Why “Value” Families?

In responding to a recent post of mine criticizing our liberal culture for its hostility toward the traditional family, a commenter wrote: “I don’t know a single liberal who … doesn’t value (and participate in) both traditional and non-traditional families.” I think it is important to examine this liberal response to conservative criticism, not because the issue can be “settled,” but because it can tell us why liberals and conservatives so often seem to be talking past one another when it comes to social issues.

Conservatives (like me) often are accused of being unfairly censorious in accusing liberals of undermining primary institutions like the family.  After all, the argument goes, we talk about “attacks” on relationships liberals genuinely value.  And there is a way in which this is true—a way that shows why the “culture wars” are not likely to end any time soon.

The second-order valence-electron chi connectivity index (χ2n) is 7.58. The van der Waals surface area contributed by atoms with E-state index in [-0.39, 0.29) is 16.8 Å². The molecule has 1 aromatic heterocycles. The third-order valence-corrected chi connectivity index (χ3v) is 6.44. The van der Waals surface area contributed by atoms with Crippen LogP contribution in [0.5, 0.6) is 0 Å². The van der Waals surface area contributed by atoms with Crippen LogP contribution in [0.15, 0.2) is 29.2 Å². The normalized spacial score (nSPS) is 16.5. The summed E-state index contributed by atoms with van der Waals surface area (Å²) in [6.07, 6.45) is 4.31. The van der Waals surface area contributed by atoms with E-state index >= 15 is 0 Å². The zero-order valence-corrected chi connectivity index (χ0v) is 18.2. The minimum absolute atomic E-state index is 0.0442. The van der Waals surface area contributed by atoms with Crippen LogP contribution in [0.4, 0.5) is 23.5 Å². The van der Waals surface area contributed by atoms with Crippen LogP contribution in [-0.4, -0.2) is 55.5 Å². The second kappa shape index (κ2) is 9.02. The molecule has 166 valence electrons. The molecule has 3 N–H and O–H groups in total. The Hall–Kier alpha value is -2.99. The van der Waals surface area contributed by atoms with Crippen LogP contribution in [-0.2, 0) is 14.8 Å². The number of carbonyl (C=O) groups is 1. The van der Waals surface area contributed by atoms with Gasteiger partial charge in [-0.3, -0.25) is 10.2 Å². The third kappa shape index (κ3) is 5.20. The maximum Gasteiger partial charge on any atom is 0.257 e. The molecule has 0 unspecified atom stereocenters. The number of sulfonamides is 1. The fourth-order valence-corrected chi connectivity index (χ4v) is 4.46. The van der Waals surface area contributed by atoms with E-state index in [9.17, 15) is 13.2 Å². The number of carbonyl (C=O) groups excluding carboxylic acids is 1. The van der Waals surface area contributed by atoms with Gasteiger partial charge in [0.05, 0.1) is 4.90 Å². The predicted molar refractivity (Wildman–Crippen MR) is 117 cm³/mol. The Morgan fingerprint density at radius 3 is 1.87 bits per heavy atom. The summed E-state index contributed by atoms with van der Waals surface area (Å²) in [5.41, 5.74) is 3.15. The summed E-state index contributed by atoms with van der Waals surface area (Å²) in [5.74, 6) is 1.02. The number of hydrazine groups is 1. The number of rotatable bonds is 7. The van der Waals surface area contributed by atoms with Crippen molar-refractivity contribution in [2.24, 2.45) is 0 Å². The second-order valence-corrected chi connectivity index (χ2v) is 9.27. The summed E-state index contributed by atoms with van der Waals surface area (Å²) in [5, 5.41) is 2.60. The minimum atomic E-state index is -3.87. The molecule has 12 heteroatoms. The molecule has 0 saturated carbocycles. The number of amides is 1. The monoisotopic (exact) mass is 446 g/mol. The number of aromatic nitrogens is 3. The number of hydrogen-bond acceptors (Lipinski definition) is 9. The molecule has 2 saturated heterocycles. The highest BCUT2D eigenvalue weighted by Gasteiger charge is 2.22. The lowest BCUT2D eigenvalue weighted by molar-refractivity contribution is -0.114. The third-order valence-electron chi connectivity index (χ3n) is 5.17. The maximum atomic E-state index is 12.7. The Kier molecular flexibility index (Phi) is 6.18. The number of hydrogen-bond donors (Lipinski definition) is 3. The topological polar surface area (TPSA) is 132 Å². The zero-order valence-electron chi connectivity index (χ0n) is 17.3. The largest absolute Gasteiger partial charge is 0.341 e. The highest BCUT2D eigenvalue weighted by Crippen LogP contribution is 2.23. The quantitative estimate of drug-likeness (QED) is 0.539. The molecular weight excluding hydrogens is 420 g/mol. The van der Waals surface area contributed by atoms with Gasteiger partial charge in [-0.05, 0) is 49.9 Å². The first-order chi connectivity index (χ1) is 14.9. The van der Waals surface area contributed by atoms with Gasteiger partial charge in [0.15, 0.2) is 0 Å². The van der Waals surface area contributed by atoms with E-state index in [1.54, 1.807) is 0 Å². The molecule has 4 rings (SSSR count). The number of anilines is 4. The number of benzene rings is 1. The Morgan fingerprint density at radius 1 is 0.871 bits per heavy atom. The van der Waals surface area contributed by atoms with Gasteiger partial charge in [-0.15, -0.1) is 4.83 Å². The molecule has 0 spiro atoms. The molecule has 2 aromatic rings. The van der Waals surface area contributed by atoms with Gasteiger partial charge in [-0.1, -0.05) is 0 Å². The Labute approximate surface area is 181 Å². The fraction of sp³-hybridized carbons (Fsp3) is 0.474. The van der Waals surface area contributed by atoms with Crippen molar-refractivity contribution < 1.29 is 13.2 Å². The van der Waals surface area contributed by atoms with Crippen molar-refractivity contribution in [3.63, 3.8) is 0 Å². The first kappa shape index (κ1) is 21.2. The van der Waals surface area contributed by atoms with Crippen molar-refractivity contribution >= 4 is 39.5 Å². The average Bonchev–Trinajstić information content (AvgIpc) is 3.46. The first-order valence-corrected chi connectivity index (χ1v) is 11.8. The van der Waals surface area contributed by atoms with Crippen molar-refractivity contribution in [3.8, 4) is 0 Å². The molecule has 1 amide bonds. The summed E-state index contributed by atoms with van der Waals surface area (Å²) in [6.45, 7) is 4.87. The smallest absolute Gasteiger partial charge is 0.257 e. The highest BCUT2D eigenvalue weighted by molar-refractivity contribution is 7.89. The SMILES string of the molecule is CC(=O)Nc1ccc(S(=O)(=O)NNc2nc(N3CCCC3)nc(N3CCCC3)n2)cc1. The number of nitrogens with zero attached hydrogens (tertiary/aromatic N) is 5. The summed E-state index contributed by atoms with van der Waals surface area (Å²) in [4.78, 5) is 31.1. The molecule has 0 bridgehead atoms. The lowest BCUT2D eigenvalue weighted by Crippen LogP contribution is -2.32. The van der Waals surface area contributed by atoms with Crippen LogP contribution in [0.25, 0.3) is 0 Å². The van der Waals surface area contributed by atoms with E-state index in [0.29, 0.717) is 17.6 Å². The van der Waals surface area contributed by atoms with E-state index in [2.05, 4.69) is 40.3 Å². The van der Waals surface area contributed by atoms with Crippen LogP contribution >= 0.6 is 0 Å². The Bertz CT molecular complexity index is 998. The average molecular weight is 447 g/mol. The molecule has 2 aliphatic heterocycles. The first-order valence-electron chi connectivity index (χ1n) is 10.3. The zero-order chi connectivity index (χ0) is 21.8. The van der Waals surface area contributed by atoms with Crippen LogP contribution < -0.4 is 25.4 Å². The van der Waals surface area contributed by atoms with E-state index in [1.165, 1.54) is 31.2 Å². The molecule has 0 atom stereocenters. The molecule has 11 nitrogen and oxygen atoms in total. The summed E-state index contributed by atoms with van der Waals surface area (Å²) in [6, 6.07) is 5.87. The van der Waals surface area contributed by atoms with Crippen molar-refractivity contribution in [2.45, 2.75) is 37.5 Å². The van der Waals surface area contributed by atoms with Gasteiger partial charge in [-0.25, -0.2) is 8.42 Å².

When someone tells you that he and his liberals friends “value (and participate in) both traditional and non-traditional families” that person expects a fight about just what a “non-traditional family” might be. Most liberals, in my experience, are loaded for bear on this question. “What, you mean just because both parents aren’t present, or both happen to be male, or female, or the family is a mixed one, having been through one or more divorces, or there is no marriage certificate, that it somehow isn’t ‘real’?  Well how intolerant and narrow-minded is that?”

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If true, this charge would be a serious one. But it is not. Tragedies occur, as they always have. Children are left to be raised by a single parent—neither death nor abandonment is new. Children are raised by maiden aunts, struggling uncles, and other relatives or adoptive parents. Broken families seek to reform in the wake of one or more tragedies.  And common law marriage grew up to recognize the rights of children and spouses in situations where marriages are difficult to obtain or one spouse (or both) persists in refusing to solemnize the relationship.